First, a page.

A recent study suggests that Japanese flu pandemic may be affecting Australians more than previously thought.
The report, by the Australian Centre for International Research (ACRI) and the Centre for Public Health and Society (CPHS), examined how flu season is affecting Australia.
The researchers analysed data from 2,600 health and social care professionals who had been working with the Australian community in the past two weeks.
The researchers looked at the flu season and its impact on health and wellbeing.
It found that in the first week of the flu, flu vaccinations were distributed more widely in Australia, with a significant increase in flu shots being given to people with flu-like symptoms.
The research also found that flu season has been increasing in popularity.
It found that people are opting to take their flu shots at a rate of nearly 1 per cent per week, and flu season peaked at 2.1 per cent in the second week of November.
The results showed that more than 90 per cent of those who were tested for flu in the weeks leading up to the flu pandemics first week had influenza-like illness.
Dr David O’Brien, a researcher from ACRI, said that the results were particularly important for those with flu or who had just recently been vaccinated, because they could provide a snapshot of the severity of the pandemic.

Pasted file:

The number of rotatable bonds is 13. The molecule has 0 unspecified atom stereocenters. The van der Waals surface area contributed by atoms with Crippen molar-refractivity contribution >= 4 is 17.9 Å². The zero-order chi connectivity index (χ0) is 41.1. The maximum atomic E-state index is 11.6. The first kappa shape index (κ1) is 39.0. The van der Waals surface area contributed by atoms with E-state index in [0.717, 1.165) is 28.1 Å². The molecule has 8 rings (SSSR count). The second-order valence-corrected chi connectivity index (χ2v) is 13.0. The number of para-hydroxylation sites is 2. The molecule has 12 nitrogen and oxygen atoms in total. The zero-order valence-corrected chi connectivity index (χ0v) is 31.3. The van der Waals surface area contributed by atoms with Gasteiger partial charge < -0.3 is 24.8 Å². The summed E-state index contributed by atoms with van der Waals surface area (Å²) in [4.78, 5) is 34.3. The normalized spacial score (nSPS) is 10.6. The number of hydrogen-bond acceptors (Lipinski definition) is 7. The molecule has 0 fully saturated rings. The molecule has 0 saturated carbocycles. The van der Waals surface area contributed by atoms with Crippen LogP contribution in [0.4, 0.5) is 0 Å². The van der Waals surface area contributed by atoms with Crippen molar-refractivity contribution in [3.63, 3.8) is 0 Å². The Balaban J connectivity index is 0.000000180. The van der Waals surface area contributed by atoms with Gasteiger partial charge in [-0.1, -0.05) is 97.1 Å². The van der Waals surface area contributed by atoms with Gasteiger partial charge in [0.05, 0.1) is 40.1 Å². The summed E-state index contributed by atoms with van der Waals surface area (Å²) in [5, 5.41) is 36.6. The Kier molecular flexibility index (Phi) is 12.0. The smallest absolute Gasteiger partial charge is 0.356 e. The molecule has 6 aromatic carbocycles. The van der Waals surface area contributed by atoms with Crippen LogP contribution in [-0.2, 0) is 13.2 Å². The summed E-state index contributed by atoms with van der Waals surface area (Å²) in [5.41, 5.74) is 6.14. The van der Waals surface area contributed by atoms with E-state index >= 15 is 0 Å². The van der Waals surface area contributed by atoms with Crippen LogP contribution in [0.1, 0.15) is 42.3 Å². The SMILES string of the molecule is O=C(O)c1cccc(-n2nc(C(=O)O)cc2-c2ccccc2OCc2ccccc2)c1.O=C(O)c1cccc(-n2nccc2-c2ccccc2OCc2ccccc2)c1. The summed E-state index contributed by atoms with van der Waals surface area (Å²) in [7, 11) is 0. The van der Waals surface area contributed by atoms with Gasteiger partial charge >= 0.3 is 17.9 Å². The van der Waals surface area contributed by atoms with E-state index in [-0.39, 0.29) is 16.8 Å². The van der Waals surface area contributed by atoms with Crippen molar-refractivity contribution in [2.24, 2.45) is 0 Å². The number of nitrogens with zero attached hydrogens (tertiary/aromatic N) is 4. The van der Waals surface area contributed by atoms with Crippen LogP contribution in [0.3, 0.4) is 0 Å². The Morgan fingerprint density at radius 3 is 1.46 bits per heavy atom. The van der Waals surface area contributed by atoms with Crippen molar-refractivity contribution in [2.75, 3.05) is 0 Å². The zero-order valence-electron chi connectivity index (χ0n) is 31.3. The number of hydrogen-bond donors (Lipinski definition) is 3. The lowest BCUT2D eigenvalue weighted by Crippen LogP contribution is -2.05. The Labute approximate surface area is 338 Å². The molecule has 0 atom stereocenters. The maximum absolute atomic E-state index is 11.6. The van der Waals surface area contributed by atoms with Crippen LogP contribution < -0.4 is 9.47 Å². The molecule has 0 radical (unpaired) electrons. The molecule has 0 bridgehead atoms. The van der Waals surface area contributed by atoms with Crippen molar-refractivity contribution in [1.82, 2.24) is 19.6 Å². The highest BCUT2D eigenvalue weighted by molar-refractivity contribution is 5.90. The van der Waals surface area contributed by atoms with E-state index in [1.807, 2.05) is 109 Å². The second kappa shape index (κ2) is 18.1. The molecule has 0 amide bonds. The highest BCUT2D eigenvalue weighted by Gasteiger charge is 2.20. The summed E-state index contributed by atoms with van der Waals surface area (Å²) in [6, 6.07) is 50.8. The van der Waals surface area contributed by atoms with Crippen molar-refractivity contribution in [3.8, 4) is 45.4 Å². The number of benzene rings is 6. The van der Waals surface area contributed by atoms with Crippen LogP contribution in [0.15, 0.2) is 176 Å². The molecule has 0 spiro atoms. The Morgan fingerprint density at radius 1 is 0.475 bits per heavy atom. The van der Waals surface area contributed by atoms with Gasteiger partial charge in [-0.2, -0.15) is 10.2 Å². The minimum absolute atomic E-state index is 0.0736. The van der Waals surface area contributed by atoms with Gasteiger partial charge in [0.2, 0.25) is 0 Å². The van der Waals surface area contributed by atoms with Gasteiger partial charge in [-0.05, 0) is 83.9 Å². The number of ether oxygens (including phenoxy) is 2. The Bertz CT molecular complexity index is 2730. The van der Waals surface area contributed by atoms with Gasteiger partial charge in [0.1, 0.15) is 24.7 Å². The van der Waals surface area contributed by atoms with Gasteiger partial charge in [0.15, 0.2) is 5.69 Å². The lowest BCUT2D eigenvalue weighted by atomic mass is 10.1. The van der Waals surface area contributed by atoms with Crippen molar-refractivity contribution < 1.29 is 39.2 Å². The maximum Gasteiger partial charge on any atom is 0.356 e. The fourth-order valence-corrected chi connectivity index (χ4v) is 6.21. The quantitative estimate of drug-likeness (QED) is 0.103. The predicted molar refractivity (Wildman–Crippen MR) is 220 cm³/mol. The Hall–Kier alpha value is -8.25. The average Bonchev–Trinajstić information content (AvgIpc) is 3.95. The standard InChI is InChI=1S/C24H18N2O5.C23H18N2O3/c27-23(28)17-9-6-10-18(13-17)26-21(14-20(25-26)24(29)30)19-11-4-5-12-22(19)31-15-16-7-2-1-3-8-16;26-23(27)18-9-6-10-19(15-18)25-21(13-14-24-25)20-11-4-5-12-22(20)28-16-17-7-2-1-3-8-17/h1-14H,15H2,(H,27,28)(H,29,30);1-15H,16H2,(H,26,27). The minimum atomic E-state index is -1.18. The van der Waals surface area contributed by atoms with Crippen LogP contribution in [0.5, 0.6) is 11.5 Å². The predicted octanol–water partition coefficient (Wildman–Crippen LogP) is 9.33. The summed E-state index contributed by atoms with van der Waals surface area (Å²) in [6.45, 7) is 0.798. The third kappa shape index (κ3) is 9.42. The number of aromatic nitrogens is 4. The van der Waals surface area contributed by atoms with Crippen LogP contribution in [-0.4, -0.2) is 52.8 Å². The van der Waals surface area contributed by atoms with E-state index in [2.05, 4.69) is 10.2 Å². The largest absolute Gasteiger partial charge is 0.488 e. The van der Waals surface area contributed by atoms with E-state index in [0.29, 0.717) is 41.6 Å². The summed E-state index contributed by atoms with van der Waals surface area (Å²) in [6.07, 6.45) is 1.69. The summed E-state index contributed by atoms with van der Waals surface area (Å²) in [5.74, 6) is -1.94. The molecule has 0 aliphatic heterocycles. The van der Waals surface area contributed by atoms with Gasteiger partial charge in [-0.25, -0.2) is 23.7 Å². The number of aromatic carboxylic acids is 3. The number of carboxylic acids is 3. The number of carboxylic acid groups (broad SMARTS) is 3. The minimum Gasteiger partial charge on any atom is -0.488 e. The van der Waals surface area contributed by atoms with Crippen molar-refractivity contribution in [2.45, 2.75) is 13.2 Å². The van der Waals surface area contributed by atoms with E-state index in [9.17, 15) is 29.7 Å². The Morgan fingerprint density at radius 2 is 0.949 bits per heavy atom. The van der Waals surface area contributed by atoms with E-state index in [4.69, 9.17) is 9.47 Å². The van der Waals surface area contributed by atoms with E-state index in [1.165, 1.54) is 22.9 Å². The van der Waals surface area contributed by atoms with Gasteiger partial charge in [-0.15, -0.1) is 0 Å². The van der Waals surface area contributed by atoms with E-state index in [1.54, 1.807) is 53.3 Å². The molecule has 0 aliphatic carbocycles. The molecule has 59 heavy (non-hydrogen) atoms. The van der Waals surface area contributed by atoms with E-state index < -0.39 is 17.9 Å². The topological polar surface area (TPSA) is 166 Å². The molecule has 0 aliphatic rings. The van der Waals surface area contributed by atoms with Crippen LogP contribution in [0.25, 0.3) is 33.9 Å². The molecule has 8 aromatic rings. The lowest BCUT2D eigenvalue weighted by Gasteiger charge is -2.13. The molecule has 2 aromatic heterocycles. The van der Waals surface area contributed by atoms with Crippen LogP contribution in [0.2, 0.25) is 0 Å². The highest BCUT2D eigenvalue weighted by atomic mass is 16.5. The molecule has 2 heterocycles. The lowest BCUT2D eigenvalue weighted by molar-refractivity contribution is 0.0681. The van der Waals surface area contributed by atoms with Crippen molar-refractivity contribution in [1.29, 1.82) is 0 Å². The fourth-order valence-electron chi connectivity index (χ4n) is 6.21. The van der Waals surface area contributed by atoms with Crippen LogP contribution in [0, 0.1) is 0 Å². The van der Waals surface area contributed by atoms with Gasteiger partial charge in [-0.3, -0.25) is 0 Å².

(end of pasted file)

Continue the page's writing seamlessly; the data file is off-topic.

“The flu vaccine has been really important to us because we are seeing a number of cases of influenza related hospitalisations and deaths in Australia and we have been reporting the numbers of hospitalisations related to the pandemias first week,” he said.
Dr O’Connor said that flu vaccines were also being given at higher rates to the elderly and those who had not been vaccinated in the previous two weeks because they were less likely to be at risk of complications.
The study also found the flu vaccine was getting less popular with the population.
“In the past, people thought it was more of a priority to get the flu shot, so this was a significant shift in the influenza vaccine market,” he explained.
Dr Jodie Taylor, from CPHS, said the increase in popularity was a sign that the flu was affecting Australian healthcare systems more than people realised.
“We know that the pandems first week, the flu shots were given to a lot of people with very high-risk conditions, so they were giving a very strong signal to healthcare providers that the influenza virus was being passed around,” she said.
“So it was not just a pandemic flu pandemia.”
Topics:health-policy,health,flu,flu-infectious-diseases,health-administration,labor,australiaFirst posted September 01, 2018 19:20:59Contact Paul TootellMore stories from New South Wales